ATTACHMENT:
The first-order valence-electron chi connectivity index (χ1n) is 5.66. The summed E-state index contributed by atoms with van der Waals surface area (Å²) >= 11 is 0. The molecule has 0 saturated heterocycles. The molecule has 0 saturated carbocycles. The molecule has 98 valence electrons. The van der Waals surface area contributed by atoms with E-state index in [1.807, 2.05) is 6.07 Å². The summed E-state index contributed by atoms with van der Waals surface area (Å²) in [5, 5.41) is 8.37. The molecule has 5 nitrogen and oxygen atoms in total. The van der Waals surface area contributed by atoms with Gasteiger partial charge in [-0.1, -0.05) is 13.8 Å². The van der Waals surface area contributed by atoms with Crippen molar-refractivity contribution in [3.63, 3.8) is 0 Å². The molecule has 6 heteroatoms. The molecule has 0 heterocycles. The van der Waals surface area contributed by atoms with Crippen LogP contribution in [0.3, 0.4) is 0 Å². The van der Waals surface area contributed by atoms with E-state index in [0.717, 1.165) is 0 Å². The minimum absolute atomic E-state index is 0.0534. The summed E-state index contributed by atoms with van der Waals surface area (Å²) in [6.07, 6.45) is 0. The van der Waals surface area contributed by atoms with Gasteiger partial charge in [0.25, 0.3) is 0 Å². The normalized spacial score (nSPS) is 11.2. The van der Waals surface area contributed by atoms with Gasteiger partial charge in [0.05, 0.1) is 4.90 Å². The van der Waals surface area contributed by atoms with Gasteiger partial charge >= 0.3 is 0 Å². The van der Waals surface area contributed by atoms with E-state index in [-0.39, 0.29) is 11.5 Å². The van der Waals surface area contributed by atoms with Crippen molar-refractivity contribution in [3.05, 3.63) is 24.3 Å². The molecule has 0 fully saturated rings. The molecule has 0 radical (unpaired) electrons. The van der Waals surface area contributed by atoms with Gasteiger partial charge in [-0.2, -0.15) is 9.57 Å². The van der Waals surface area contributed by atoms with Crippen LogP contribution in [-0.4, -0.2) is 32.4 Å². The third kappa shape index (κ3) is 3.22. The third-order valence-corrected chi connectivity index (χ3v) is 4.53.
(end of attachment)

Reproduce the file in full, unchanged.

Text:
The first-order valence-electron chi connectivity index (χ1n) is 5.66. The summed E-state index contributed by atoms with van der Waals surface area (Å²) >= 11 is 0. The molecule has 0 saturated heterocycles. The molecule has 0 saturated carbocycles. The molecule has 98 valence electrons. The van der Waals surface area contributed by atoms with E-state index in [1.807, 2.05) is 6.07 Å². The summed E-state index contributed by atoms with van der Waals surface area (Å²) in [5, 5.41) is 8.37. The molecule has 5 nitrogen and oxygen atoms in total. The van der Waals surface area contributed by atoms with Gasteiger partial charge in [-0.1, -0.05) is 13.8 Å². The van der Waals surface area contributed by atoms with Crippen molar-refractivity contribution in [3.63, 3.8) is 0 Å². The molecule has 6 heteroatoms. The molecule has 0 heterocycles. The van der Waals surface area contributed by atoms with Crippen LogP contribution in [0.3, 0.4) is 0 Å². The van der Waals surface area contributed by atoms with E-state index in [0.717, 1.165) is 0 Å². The minimum absolute atomic E-state index is 0.0534. The summed E-state index contributed by atoms with van der Waals surface area (Å²) in [6.07, 6.45) is 0. The van der Waals surface area contributed by atoms with Gasteiger partial charge in [0.25, 0.3) is 0 Å². The normalized spacial score (nSPS) is 11.2. The van der Waals surface area contributed by atoms with Gasteiger partial charge in [0.05, 0.1) is 4.90 Å². The van der Waals surface area contributed by atoms with Gasteiger partial charge >= 0.3 is 0 Å². The van der Waals surface area contributed by atoms with E-state index in [-0.39, 0.29) is 11.5 Å². The van der Waals surface area contributed by atoms with Crippen molar-refractivity contribution in [3.05, 3.63) is 24.3 Å². The molecule has 0 fully saturated rings. The molecule has 0 radical (unpaired) electrons. The van der Waals surface area contributed by atoms with Gasteiger partial charge in [-0.2, -0.15) is 9.57 Å². The van der Waals surface area contributed by atoms with Crippen LogP contribution in [-0.4, -0.2) is 32.4 Å². The third kappa shape index (κ3) is 3.22. The third-order valence-corrected chi connectivity index (χ3v) is 4.53.